Gjoni, an Appeals Court judge and member of the High Court of Justice, and his wife, Elona Caushi, a businesswoman, claims three BIRN articles published in Reporter.al, BIRN Albania online publication, caused them anguish and are demanding 52,000 euros in compensation from both BIRN Albania as an organisation and from the journalists.

One of the articles reported on the closure of an investigation against the judge, accused by the High Inspectorate for Declaration and Audit of Assets and Conflicts of Interest, of concealing wealth, falsifying official documents and money laundering.

The second one stated that the case against him has been reopened while the last showed the ten richest judges in the country based on their wealth statements – including Gjoni.

BIRN Albania stated in the court that it stands by the stories and considers the lawsuit baseless. The next hearing is scheduled for September 12.

Gjoni and his wife filed a separate lawsuit against the Tirana newspaper Shqiptarja.com and its journalists, Elton Qyno and Adriatik Doci. In this, the plaintiff seeks about 14,800 euros damages from the newspaper and 7,400 euros from each of the journalists.

The lawsuits have drawn criticism from both Albanian and international rights organisations as an attempt to intimidate journalists and to push them into self-censorship, so they drop further reporting on issues of public interest.

The European Federation of Journalists, a body representing about 320,000 journalists, called the lawsuits a “malicious use of the law”, in a press release on June 16.

EFJ President Mogens Blicher Bjerregard said: “The European Federation of Journalists believes the malicious use of the law in this case is a mean of pressure and harassment against journalists. It seems clear that the real aim of the lawsuit is to intimidate and to silence journalists reporting on matters of public interest.”

The Union of Albanian Journalists, based in Tirana, condemned the lawsuits in an earlier press statement as “doomed to fail”.

“The Union of Albania Journalists has been informed of the judicial assault launched by the member of the High Council of Justice, Gjin Gjoni, against several journalists and respective media, under the legal claim that his image has been tainted,” the Union said in a statement.

“The Union considers this process from a controversial name as an attempt doomed to fail from the start,” it added.

Sarajevo Panel: Transitional Justice is a Global Challenge

The implementation of transitional justice mechanisms represents the only way to secure stability and respect for human rights in Bosnia and Herzegovina and in other places around the world, concluded participants in a panel discussion held as part of the WARM Festival in Sarajevo on June 29.

The discussion on ‘Conventional and unconventional approaches to transitional justice’ dealt with lessons from the Balkan region and their implementation in areas throughout the world where attempts are being made to deal with the consequences of conflicts.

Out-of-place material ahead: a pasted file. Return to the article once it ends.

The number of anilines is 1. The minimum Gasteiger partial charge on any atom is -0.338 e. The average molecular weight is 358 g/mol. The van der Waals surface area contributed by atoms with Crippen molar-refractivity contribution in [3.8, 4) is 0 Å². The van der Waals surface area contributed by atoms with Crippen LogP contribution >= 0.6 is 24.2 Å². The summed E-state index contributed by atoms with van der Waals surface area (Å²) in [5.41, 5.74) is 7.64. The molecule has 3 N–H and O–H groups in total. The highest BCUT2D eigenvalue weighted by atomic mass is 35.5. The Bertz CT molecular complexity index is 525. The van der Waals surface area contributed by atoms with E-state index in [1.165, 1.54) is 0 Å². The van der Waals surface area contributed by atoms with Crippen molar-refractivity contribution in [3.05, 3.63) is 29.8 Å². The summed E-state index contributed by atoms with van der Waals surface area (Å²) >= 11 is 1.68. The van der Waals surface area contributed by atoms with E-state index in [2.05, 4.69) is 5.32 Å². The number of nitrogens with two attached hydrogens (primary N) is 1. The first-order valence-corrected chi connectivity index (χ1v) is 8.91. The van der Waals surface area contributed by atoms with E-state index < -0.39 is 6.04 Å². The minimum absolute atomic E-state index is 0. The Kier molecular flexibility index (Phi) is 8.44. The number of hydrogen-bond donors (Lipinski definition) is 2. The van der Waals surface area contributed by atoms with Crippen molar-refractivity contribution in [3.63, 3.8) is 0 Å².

Denis Dzidic, editor at the Balkan Investigative Reporting Network Bosnia and Herzegovivna, said Bosnia’s biggest failure was in the field of compensation for victims, adding that there was also still no law governing the rights of torture victims.

“We, in Bosnia and Herzegovina and the region, have never gone through an institutional reform,” Dzidic said, adding that the country’s Transitional Justice Strategy was an excellent document, but it had not been implemented.

Tanya Domi of Columbia University in New York said the key issue was how to involve victims in reconciliation processes, how to give them a voice and ensure that they are satisfied with the process of justice.

Myles Wallingford of the Post-Conflict Research Center said his organisation focused on making sure that victims have access to justice and that it uses multimedia projects for memoralisation processes.

Samantha Owens of the Art Works Projects Chicago said her project attempted to expand the lessons learned in Bosnia, Congo and Columbia to the United States, where the racial gap was getting more pronounced.

Speaking on behalf of the Sarajevo Film Festival, Masa Markovic said that last year’s festival presented a programme on ‘Coming to terms with the past’.

She said she wanted films from the region that cover conflict-related topics to reach a broader audience.

BIRN – Regional Network Director

Outstanding individual sought for this exciting post, heading up the work of the Balkan Investigative Reporting Regional Network, BIRN Hub, the unique media development and human rights organisation in the Balkans. BIRN’s hard-hitting reporting and analysis has gained an unparalleled reputation in the 12 years since it was founded.

This post gives an opportunity to develop the network’s work at a time of key challenges in the Balkan region. The successful candidate will play a defining role in driving BIRN’s work over the coming years, develop and implement new strategies and extend and build partnerships across the region and internationally.

1.     WHO WE ARE?